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Beatnik (493)

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A 29 year old belgian who likes Mountain Dew, Girl Scout Cookies, Tim Hortons French Vanilla Flavoured Cappucinno, Belgian beer, Belgian chocolate, Belgian women, Magners Cider, chocolate chipped cookies and Perl. Likes snowboarding, snorkling, sailing and silence. Bach can really cheer him up! He still misses his dog.

Project Daddy of Spine [], a mod_perl based CMS.

In his superhero time (8.30 AM to 5.30 PM), he works on world peace.

Journal of Beatnik (493)

Saturday January 22, 2005
07:25 AM

PHP Annoyances

[ #22834 ]
So I've started reading in this bible of the dark side. After reading a few pages, I already felt the urge rising to make some mental notes.

There is a list() function (page 16)

Function names in PHP are case INsensitive, variable names are not (page 17)

Although semicolons are required at the end of a block, they are not at the end of a ?> section. (page 18)

PHP supports both the # type comment as both the C++ style // and the C style /* */. It also has this weird side effect on closing the # type comment on one line. You can do <?php $foo = 4; #Set foo ?> <?php echo $foo?> (page 19-21).

Apparently, $| is not a valid variable name. There goes perl compatibility ;) (page 22).

Defining constants is done in a very C like way... but not quite. define('FOO',5); (page 23)

The list of PHP core language keywords include words like endfor, $this, __sleep, endforeach, __wakeup, endif, old_function and switch. That last one is the worst of all... If I wanted switch, I would have used some perl module :) (page 23)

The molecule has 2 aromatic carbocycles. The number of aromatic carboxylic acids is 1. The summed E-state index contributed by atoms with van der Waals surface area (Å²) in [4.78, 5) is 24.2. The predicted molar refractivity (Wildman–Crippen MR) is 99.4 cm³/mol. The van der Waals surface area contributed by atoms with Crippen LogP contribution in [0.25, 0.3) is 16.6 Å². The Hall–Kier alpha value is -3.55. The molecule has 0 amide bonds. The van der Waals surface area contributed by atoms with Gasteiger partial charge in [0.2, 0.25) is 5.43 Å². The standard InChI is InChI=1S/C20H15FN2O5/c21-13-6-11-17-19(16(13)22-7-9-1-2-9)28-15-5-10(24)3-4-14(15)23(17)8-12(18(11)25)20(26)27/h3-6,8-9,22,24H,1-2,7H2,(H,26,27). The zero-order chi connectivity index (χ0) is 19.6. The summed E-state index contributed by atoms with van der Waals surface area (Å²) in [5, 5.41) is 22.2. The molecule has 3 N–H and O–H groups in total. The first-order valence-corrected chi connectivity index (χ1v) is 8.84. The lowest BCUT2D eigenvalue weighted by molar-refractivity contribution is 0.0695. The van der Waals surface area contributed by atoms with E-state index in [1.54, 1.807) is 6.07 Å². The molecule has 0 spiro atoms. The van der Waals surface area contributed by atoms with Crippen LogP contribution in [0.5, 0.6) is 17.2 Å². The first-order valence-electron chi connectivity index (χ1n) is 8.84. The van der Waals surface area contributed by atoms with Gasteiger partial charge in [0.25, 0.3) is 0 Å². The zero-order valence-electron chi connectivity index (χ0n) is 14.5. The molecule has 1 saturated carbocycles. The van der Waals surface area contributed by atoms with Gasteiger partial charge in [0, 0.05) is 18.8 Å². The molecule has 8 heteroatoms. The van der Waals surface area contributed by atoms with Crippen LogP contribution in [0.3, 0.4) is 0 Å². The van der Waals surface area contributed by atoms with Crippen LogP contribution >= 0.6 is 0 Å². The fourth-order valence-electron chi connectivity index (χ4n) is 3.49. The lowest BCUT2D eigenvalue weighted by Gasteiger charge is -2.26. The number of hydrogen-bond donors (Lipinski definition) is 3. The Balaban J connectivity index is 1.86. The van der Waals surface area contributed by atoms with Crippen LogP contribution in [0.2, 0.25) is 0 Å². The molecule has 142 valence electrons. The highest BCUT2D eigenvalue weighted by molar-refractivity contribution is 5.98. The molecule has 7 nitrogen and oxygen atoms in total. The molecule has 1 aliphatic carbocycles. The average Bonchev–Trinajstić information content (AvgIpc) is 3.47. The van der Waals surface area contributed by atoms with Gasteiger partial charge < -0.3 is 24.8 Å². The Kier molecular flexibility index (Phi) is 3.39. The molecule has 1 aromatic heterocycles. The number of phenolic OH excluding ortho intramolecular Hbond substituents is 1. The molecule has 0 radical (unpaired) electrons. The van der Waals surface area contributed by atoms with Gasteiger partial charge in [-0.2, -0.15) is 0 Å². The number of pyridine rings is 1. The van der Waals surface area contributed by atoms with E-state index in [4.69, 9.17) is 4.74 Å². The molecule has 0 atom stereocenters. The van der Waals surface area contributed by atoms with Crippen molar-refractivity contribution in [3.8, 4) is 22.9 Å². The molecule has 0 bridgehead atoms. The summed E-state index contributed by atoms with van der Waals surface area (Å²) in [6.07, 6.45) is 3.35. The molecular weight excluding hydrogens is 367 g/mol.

There are function aliasses. is_int() has is_integer(). (page 24)

An object with no functions or values is also considered false (page 27)

There is an array() function. (page 27)

There seems no way (at this part of the book) to distinguish the difference between a scalar and an array. They both use the $ sigil.(page 27)

sort() sorts the array by reference, not by value. (page 28)

There is more than one sort function. (page 28)


Cool is that they have the foreach($foo as $bar => $list) { echo $bar; } which will be in Perl 6. (page 27)

I'm about one third through chapter two.. I predict some more annoyances pretty soon.

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  • Yes there are more annoyances. From the top of my head:
    • Very inconsequent in naming the built-in functions. Sometimes, there's underscores between the word parts, sometimes they're just concatenated. There's no fixed rules for the word part orders. Sometimes, related/similar functions have vastly different names: strtolower(), strtoupper(), ucfirst(), ucwords(), mb_strtolower().
    • Some keywords require parens, while others can do without: for example:

      echo "foo";

      works without problem, but you do need the p